For several years the Yankees prospects rankings have been dominated by pitchers. This coming season the High-A Tampa Tarpons will see a starting rotation that from top to bottom is loaded with major league potential. Their entire starting rotation could be made up of players within the Yankees’ top 20 prospects. Each one of these players took a step forward in their production and prospect status in 2019, but will come into the season with something to prove as they try to continue moving towards the major leagues.
Following the 2019 season, Baseball America rated four pitchers from the Low-A Charleston RiverDogs among the top 15 prospects in the South Atlantic League. Luis Gil, Roansy Contreras, Alexander Vizcaino, and Luis Medina have created a debate among evaluators as to who has the brightest future and most potential.
Luis Gil was acquired from the Minnesota Twins when the Yankee traded Jake Cave. At the time he had never pitched above rookie ball and was the definition of a “low level lottery ticket.” That lottery ticket now looks like a potential winner, as Gil thrived in 2019 with an 11.5 K/9 rate that saw him earn a promotion to High-A in late July.
Armed with an elite fastball that sits in the 94-98 mph range and touches 101, Gil’s development floor if he stay healthy is a solid reliever. If he can continue to develop his changeup he could move quickly through the upper levels of the system and continue working as a starting pitcher into the majors.
Roansy Contreras pitched the entire 2019 season as a 19-year-old with Low-A Charleston and, after some early struggles, finished the season with an amazing run. Over his last 11 starts, Contreras posted a 1.80 ERA and a 0.77 WHIP.
While he has less velocity on his fastball than some of his peers, Contreras still can throw his fastball in the mid-90s when he needs to. He has also shown a solid curveball, and has a changeup that he can command. He is routinely credited with having an advanced feel for pitching to the situation.
The player who jumped up prospect rankings within the Yankees system more than anyone else in 2019 was Alexander Vizcaino. An unheralded prospect when he signed with the Yankees a week before his 19th birthday in 2016, the lanky right-hander caught the eyes of many scouts during the 2019 campaign.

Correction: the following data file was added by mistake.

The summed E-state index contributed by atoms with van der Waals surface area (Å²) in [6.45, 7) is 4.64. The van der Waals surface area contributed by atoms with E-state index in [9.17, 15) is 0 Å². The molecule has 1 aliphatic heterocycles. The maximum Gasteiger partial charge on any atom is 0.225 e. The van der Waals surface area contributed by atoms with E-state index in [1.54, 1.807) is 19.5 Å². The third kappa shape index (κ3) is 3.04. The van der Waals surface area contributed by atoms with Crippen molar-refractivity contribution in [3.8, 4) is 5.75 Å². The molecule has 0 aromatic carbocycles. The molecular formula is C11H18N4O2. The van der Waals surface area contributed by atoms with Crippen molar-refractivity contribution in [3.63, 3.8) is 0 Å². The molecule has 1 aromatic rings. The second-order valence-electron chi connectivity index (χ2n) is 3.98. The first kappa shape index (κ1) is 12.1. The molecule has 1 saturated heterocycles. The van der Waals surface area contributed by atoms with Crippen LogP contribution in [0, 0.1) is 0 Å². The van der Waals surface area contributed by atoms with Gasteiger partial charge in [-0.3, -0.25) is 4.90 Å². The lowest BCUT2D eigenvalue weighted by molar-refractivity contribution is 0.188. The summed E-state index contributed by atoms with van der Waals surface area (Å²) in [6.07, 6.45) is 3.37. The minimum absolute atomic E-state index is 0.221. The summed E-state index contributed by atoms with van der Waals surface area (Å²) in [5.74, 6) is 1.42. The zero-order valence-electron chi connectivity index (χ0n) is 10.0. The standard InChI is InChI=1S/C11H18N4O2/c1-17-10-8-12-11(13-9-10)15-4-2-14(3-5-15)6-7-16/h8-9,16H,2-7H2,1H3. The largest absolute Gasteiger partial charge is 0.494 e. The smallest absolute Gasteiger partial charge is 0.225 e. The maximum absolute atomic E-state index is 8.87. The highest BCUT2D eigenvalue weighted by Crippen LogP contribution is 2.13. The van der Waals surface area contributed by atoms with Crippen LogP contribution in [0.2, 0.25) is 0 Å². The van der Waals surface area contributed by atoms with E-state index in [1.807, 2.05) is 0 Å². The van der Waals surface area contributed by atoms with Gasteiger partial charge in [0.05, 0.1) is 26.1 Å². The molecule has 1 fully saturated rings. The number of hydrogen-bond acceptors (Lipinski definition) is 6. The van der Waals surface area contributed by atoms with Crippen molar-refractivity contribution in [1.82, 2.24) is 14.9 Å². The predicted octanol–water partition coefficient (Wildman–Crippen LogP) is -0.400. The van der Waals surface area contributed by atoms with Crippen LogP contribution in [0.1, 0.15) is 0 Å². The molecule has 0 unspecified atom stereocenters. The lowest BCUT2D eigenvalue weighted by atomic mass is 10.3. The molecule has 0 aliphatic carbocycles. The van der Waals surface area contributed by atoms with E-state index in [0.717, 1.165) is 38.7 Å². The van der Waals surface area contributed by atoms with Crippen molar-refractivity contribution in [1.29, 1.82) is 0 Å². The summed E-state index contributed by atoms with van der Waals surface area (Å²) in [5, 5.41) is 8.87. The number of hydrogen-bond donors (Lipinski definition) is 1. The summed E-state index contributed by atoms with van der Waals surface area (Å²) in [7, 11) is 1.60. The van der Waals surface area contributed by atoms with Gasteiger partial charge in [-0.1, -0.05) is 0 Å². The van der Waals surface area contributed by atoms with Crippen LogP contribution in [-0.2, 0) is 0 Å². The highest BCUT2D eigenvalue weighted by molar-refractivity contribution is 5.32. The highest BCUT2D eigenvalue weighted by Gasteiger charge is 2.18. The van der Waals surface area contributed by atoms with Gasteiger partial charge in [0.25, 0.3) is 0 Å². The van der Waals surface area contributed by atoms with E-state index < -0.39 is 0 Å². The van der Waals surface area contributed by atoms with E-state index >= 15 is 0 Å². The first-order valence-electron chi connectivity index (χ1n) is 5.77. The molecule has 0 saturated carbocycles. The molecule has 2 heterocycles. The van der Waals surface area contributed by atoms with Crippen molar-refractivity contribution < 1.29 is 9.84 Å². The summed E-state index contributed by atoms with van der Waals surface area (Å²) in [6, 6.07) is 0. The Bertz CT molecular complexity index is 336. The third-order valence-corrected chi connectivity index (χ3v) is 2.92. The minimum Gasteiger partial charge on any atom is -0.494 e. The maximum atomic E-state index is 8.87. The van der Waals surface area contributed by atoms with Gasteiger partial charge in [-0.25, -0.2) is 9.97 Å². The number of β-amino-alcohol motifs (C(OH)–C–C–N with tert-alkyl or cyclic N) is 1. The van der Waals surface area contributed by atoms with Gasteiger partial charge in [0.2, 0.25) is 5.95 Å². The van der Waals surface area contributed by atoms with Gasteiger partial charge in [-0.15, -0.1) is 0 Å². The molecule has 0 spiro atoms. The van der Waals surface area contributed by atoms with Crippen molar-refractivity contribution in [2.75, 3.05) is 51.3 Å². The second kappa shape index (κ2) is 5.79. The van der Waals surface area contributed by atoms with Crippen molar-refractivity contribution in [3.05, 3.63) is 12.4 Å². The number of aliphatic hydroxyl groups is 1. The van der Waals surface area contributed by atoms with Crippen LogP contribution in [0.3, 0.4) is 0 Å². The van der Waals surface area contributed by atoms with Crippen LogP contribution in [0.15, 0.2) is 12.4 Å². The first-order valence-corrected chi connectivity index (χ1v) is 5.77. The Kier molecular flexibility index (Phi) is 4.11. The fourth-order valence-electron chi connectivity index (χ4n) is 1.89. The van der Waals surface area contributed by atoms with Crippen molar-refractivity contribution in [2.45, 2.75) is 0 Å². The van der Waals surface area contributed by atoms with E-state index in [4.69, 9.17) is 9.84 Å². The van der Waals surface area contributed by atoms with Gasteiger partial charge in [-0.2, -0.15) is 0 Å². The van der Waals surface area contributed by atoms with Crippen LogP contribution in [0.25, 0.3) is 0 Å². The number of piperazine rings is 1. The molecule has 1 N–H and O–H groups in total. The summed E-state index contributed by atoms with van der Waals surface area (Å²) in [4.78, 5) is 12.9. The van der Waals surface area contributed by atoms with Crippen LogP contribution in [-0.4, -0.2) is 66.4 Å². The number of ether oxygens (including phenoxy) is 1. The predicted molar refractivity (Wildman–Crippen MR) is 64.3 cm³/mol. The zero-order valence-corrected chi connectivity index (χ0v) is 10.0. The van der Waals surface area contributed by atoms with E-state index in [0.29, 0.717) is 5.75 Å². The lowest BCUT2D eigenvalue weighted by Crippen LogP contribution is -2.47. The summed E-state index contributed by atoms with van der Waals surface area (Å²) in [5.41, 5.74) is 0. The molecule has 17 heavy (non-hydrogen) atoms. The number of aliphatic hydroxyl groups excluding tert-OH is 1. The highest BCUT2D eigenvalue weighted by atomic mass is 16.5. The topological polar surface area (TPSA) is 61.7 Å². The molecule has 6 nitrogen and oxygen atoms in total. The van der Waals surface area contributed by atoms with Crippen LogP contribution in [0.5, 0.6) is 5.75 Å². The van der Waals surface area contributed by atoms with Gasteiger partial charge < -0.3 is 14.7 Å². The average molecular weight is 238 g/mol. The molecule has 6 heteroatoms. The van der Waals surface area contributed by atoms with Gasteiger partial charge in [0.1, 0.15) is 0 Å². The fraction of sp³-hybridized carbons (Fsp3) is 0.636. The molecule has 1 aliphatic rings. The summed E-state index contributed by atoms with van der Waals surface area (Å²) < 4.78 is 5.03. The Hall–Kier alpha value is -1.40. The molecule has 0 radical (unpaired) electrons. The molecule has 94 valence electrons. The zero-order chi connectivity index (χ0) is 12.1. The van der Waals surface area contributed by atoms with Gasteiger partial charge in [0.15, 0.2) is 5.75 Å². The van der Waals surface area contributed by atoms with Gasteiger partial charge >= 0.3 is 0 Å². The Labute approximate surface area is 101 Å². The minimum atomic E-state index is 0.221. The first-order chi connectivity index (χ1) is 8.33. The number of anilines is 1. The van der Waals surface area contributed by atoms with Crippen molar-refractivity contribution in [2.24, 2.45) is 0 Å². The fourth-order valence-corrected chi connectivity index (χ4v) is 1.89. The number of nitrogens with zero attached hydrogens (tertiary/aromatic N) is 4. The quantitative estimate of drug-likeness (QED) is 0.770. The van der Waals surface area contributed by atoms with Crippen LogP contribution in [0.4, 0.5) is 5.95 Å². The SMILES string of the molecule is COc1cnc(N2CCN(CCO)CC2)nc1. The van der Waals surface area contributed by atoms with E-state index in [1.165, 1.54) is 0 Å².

Vizcaino’s outstanding changeup has garnered the most attention, and paired with his fastball that touches the upper 90’s he has two plus pitches. Vizcaino will have to develop his third pitch, as it’s currently a very inconsistent breaking pitch that at times morphs between a curveball and a slider.
The most electric stuff, and the highest ceiling on the Tarpons pitching staff in 2020 belongs to Luis Medina. For several years now Yankees fans have heard about his incredible arsenal of pitches, and his complete lack of ability to harness any of them. Nine starts into 2019, he had an astounding 10.5 BB/9. From that point forward he gained control of his pitches, only allowing 3.8 BB/9 and a .197 Batting Average Against. His last four starts were particularly impressive, as he had a 0.40 ERA and only six walks in 22.2 innings. Yankees executive Tim Naehring was recently quoted about Medina, saying, “early in the year he was very inconsistent, and at the end of the year he found a release point that brought the stuff back.”
If Medina can keep the ball in the strike zone he has the potential to move up rapidly through the Yankees system. His fastball averages over 97 mph, and last season opponents had a 32% swing and miss rate against his fastballs in the strike zone, over double the average rate.
Gil, Contreras, Vizcaino, and Medina were all with Low-A Charleston for a significant portion of last season. What is going to set this Tarpon’s rotation apart is the fifth pitcher who is set to join the group, T.J. Sikkema. Sikkema was drafted by the Yankees in June with the 38th overall pick that they acquired in the Sonny Gray trade.
After a full season of pitching for the University of Missouri, the Yankees held Sikkema back in his professional debut. He only pitched four times, and threw 10.2 innings for the Class-A Short-Season Staten Island Yankees before the Yankees decided to pull him from game action. Sikkema continued to go through the routine of throw days and bullpen sessions, but held back on adding to his workload. College pitchers drafted as high as Sikkema generally start the next season in High-A, and he will be set to round out this impressive rotation.
The lefty Sikkema will provide a different look from his hard throwing right-handed teammates. He comes armed with four pitches that rate as at least average. He worked early in his career out of the bullpen as a closer before moving into and thriving in a starting role in the Southeastern Conference.
If you want to see a legitimate major league prospect pitch this season, then the Tampa Tarpons on any given night are a safe bet. Their starting rotation will boast five of the best arms in a system loaded with quality arms. This immensely talented group might not stay in Tampa for long, as each and everyone of them has the talent and potential to force their way to the next level.